Sunday, April 18

Willing to take consent from unitholders: Franklin Templeton

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Franklin Templeton, which decided to abruptly shut six of its Indian funds citing illiquidity in April, has told the markets regulator that it will comply with a high court order to seek consent from its unitholders even as it challenged the ruling, according to its plea filed in the Supreme Court (SC).

Franklin Templeton Trustee Services Pvt. Ltd, which initially argued that mutual funds (MFs) are empowered to wind up schemes without unitholders’ consent, asked Sebi for permission to hold a vote on the issue on November 8. However, the regulator on November 10 directed the asset manager to seek clarifications from the Karnataka high court on restrictions on redemptions and on whether the schemes would remain closed till the vote is completed.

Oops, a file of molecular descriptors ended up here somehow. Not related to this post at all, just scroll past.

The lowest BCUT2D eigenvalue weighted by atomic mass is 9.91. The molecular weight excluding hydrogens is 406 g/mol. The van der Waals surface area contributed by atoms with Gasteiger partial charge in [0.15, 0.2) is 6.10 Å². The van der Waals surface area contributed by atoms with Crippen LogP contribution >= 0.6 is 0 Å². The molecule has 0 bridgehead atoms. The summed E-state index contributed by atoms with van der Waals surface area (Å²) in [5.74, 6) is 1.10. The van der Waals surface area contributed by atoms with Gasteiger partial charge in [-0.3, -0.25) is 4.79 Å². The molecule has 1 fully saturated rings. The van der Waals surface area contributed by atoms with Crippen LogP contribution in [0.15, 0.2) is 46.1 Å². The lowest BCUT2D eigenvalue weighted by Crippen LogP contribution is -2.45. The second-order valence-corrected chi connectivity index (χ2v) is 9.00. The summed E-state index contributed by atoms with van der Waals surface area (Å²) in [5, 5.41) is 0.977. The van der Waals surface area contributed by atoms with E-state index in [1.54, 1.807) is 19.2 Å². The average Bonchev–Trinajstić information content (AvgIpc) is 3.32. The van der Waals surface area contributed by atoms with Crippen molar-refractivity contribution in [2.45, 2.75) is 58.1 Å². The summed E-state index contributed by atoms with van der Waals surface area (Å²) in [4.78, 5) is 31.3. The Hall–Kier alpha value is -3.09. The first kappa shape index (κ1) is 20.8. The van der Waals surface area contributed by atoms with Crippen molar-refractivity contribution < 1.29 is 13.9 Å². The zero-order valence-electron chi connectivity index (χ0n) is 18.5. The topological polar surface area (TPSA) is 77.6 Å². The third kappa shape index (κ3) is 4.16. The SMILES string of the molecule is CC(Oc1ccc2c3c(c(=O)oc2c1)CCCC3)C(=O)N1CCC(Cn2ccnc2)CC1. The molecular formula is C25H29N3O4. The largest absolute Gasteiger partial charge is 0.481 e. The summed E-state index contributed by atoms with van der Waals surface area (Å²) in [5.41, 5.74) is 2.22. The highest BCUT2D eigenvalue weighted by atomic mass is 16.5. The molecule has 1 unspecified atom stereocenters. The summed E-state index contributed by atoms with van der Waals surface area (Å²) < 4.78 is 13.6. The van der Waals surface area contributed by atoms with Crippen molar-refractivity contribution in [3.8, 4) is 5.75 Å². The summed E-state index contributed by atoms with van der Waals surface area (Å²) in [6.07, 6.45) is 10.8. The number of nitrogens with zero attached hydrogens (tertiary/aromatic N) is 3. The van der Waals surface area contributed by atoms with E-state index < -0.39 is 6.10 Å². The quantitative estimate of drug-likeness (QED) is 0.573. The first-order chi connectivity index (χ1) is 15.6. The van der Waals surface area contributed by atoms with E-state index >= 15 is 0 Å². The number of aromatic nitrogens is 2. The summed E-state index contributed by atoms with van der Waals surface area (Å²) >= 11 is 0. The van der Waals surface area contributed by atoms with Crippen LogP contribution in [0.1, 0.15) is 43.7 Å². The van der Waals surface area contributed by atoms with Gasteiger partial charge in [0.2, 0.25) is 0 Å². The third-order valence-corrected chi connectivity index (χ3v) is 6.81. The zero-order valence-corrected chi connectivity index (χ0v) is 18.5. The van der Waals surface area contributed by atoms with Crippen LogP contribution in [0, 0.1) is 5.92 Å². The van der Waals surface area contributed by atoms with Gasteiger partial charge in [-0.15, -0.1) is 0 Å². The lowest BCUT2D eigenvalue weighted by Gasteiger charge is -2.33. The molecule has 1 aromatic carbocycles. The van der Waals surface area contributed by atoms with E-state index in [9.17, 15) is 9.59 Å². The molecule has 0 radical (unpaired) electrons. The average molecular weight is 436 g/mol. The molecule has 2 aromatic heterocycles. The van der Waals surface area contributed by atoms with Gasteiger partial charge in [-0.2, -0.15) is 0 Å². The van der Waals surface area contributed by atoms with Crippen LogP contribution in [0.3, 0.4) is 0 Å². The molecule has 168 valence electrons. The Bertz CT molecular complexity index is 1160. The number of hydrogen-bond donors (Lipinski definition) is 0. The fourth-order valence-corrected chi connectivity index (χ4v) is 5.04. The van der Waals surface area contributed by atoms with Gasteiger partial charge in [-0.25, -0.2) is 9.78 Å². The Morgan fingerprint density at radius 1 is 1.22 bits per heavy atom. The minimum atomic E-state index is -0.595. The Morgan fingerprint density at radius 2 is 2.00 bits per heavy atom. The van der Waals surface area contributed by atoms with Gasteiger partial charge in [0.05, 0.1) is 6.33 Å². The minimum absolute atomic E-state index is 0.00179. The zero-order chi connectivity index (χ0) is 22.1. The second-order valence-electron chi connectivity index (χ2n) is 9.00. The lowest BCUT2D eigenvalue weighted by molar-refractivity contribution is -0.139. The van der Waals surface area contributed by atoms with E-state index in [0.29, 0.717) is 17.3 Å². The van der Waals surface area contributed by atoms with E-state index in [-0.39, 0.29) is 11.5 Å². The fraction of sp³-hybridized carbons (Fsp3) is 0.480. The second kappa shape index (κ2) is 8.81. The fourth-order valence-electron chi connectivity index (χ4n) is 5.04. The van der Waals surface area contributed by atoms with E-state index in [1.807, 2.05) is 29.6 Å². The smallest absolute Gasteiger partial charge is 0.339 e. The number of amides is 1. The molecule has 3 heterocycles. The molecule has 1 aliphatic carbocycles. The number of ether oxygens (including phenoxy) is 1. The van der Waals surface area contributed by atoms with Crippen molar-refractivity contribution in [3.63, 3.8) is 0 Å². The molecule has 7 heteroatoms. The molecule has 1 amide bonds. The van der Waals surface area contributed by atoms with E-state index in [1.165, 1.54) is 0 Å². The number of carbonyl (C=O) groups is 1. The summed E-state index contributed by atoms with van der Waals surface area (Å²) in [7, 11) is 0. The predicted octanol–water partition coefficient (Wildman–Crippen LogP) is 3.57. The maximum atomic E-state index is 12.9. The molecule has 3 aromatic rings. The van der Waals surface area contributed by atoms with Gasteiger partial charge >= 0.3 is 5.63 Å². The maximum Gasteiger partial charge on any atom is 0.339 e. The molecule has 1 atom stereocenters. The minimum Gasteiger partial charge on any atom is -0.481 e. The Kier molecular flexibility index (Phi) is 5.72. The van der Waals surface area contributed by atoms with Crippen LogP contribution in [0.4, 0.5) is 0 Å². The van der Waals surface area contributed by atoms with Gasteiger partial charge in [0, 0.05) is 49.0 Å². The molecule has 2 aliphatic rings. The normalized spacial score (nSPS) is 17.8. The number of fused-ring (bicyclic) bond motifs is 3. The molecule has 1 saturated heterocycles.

The Karnataka HC stayed its judgement till December 5, allowing Franklin Templeton time for an appeal to the apex court. It also restricted redemptions till that date. A liquidity crisis in sparsely traded high-yield bonds following the announcement of a nationwide lockdown in end-March forced Franklin to wind up the six schemes, locking ₹26,000 crore of investor funds.

The petition filed by Franklin Templeton in the SC on November 23 outlines the request to Sebi and proposes an electronic vote to be held from November 30 to December 2.

A DATE Mint email to Franklin on whether it has approached the high court was not answered. However, Sanjay Sapre, president of Franklin Templeton MF, said in a November 23 letter that the asset manager considered all possible options to start returning money to unitholders in the shortest possible time, including seeking unitholders’ consent.

Stating that the law does not envisage any permission from Sebi before seeking the vote from unitholders, Paritosh R Gupta of Gupta Law Associates, the advocate representing the members of the Khambatta family who are parties to the case, said “Mere issuance of an email to Sebi and complete inaction thereafter shows they were never serious about it.”